Syrian conflict put Bashar al-Assad’s home village under threat
The Guardian in Beirut
Syria's civil war has edged closer to Bashar al-Assad's home village, with opposition groups mounting their second sustained attack on the area.
The push, entering its second week, has seen government troops rush to reinforce a coastal enclave near the president's ancestral home, Qardaha, and the port city of Latakia in the country's northwest, minutes from the Turkish border.
The area has proved impenetrable to opposition groups, which were repelled by a regime counterattack last August. That rebel attack led to the killing of around 200 civilians, an act labelled a war crime by Human Rights Watch.
Rebel groups, among them the jihadist Jabhat al-Nusra, say they are trying to reach the Mediterranean coast, where they hope to open a supply line.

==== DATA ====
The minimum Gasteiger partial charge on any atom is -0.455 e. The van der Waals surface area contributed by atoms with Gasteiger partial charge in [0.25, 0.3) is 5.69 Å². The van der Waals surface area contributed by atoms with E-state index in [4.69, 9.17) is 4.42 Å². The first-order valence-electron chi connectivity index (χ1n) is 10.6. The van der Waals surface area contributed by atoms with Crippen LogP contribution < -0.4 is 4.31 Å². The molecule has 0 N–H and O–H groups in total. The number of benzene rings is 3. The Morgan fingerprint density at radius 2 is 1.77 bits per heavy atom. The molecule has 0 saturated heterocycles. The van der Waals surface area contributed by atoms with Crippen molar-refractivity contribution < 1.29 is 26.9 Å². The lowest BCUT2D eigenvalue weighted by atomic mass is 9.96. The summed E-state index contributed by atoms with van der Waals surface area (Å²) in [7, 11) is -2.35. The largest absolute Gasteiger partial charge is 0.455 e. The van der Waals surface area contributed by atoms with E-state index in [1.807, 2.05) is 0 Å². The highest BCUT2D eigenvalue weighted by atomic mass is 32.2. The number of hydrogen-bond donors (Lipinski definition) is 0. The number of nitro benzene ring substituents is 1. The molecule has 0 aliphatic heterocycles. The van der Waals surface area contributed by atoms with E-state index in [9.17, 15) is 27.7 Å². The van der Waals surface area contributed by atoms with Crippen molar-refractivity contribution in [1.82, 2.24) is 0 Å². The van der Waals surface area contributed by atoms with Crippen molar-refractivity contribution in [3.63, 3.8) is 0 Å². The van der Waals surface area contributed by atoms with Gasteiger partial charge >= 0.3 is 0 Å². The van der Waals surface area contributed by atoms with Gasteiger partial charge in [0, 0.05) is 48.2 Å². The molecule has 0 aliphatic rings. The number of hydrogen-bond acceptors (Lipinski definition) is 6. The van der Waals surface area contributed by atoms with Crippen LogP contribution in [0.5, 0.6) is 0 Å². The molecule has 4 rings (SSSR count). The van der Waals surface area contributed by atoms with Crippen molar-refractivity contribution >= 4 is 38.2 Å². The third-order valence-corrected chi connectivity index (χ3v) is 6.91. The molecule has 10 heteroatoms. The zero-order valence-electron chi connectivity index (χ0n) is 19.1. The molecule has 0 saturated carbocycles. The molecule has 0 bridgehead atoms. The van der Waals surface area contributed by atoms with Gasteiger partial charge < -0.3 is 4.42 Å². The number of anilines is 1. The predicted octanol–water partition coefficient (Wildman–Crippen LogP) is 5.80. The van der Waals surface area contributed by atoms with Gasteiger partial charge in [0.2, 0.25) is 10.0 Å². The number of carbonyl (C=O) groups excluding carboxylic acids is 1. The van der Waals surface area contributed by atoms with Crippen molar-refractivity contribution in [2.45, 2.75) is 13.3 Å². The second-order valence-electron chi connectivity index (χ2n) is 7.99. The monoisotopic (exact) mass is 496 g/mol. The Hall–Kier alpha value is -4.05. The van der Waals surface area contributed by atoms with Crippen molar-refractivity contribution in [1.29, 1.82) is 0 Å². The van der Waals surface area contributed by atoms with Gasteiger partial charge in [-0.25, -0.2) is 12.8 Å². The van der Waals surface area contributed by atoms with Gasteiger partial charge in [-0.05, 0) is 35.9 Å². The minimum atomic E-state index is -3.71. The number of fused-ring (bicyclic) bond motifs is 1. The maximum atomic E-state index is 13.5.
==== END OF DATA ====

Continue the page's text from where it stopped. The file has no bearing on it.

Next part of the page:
Regime warplanes continued to bomb opposition positions on Tuesday, two days after Turkey downed a Syrian jet it claimed had flown into its air space while bombing near the border.
Opposition groups have mounted several offensives in the north after ousting radical jihadist fighters from the Islamic State of Iraq in Sham (Isis) over three months of brutal battles.
Isis had maintained a stronghold in the northern Latakia region, its influence spread into Aleppo, Syria's largest city. But the recent battles have seen the group retreat to the al-Bab town, just east of Aleppo.
The opposition now controls the Kassab border crossing to Turkey, and the Armenian Christian town of the same name.
Attacks on the Alawite areas to the east have been sporadic; but a cousin of the Syrian president, Hilal al-Assad, was killed on Sunday in a nearby village, apparently by a rebel rocket attack.